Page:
Ratio Poised to Break to the Upside?
I have focused much of my time on the gold market recently because of the significance of the May breakout above $1365/oz, which had acted as key resistance for six years, and what the breakout is communicating about the forward trajectory of global markets. Gold is a risk-off asset; a flight to safety. Its tight correlation recently to the bond market reinforces how investors have been positioning away from risk assets. (more…)
During this past week ending May 31st, 2019, oil sold off sharply, closing the week down almost $6 to $53.37, while gold rallied to close the week at $1305.50. I like to monitor the price of oil in gold terms, and to do that I use 100 barrels of oil as the numerator and the price of one ounce of gold as the denominator.
This ratio has been in a downtrend channel for a decade, with a countertrend move beginning in 2016 and failing recently during the oil sell-off last fall, which led to the breakdown of the blue channel. Oil has since tried to retest that support line through the first part of this year, but failed the retest last week. This failure is bearish, meaning that it indicates a lower ratio going forward, which should be strong for gold and weak for oil.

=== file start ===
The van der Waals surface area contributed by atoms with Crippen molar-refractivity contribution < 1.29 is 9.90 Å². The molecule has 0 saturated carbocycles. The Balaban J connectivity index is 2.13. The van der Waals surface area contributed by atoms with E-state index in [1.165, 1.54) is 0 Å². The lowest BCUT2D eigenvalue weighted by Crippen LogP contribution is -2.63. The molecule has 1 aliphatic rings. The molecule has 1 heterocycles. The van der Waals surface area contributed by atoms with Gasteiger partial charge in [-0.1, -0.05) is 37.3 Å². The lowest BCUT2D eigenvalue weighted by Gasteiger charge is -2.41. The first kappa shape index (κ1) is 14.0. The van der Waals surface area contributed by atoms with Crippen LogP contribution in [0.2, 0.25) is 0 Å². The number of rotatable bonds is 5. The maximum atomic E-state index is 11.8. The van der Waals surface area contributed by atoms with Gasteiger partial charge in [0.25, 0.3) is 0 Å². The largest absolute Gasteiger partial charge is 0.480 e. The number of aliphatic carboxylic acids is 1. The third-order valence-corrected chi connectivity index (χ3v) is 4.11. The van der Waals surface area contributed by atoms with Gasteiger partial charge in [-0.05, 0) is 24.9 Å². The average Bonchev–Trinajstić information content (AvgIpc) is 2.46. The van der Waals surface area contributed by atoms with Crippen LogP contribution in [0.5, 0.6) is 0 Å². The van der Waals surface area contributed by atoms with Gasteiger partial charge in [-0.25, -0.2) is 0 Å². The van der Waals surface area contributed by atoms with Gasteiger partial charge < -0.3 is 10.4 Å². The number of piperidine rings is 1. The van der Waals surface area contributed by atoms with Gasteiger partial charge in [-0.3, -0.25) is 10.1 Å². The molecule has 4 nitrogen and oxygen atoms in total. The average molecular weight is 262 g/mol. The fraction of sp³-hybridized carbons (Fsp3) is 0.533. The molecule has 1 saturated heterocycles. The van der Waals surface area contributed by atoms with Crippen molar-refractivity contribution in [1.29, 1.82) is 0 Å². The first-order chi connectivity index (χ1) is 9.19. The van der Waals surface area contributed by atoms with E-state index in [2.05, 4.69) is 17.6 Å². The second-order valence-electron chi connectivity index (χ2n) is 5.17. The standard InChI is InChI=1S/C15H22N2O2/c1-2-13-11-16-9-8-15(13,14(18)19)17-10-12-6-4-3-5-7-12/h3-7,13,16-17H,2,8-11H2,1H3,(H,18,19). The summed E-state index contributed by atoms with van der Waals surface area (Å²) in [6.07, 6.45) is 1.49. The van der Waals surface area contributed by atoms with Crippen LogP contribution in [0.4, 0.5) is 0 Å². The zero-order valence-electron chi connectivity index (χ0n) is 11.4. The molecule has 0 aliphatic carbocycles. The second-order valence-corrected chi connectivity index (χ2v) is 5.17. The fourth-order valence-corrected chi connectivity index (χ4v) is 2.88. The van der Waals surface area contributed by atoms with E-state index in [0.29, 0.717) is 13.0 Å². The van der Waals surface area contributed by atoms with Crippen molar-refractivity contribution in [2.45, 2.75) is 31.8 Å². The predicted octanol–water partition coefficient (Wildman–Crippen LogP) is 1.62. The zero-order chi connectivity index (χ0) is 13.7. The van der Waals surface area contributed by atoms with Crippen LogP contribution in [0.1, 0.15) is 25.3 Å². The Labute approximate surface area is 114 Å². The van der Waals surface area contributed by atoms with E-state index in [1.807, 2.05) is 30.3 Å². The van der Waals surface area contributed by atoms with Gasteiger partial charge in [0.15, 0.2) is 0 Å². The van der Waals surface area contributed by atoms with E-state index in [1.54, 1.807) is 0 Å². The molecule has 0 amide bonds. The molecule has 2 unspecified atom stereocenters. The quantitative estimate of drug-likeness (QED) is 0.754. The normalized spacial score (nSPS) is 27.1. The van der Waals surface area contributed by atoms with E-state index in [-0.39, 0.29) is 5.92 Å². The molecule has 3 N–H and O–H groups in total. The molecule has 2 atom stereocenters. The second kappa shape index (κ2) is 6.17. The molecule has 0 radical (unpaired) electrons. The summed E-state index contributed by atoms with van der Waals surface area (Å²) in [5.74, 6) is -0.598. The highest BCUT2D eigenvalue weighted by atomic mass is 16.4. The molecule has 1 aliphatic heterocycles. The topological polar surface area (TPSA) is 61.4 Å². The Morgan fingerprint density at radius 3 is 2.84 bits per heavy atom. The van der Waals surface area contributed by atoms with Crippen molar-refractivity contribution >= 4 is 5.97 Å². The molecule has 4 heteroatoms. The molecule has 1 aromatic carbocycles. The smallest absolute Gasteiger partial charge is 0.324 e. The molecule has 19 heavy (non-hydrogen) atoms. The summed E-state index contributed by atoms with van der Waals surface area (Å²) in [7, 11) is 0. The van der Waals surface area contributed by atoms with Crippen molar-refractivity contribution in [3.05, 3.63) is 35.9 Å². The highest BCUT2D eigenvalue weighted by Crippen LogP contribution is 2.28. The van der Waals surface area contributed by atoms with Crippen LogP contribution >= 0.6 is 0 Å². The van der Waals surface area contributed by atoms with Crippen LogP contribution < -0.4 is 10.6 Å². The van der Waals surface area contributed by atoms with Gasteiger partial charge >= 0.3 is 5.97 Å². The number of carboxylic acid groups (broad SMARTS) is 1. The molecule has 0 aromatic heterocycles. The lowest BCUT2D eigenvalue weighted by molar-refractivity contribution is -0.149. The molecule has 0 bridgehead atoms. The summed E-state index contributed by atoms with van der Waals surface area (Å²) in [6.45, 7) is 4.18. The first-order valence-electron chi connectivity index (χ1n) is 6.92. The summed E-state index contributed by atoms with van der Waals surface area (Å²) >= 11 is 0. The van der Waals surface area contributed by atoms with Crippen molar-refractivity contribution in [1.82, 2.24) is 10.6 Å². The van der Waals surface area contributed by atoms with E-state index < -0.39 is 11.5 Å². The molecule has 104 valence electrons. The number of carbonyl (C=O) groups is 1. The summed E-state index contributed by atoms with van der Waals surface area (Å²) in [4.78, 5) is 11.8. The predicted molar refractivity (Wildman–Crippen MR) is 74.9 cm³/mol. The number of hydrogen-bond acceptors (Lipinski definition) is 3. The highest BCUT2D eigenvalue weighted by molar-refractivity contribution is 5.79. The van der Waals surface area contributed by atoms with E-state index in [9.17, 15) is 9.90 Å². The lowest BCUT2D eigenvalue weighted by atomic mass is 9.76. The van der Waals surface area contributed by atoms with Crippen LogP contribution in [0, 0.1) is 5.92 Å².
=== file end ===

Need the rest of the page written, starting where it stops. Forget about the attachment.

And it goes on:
Following weeks of low volatility, where the CBOE Gold Volatility Index fell to a decade low of 8.75, gold rallied $15 per ounce today to close at $1284. Simultaneously, the US dollar broke above heavy resistance (briefly) at 98. As the dollar goes, so go the metals.
Gold has been forming a long, rounded bottom since 2013, and the chart looks constructive. The bull case for gold technically is that the price has remained above the 200 day moving average for the entirety of 2019, and the 200 DMA is now turning up. Gold also pushed into overbought territory on the Relative Strength Index (RSI) earlier this year, and as not oversold, which indicates that gold still has positive momentum. (more…)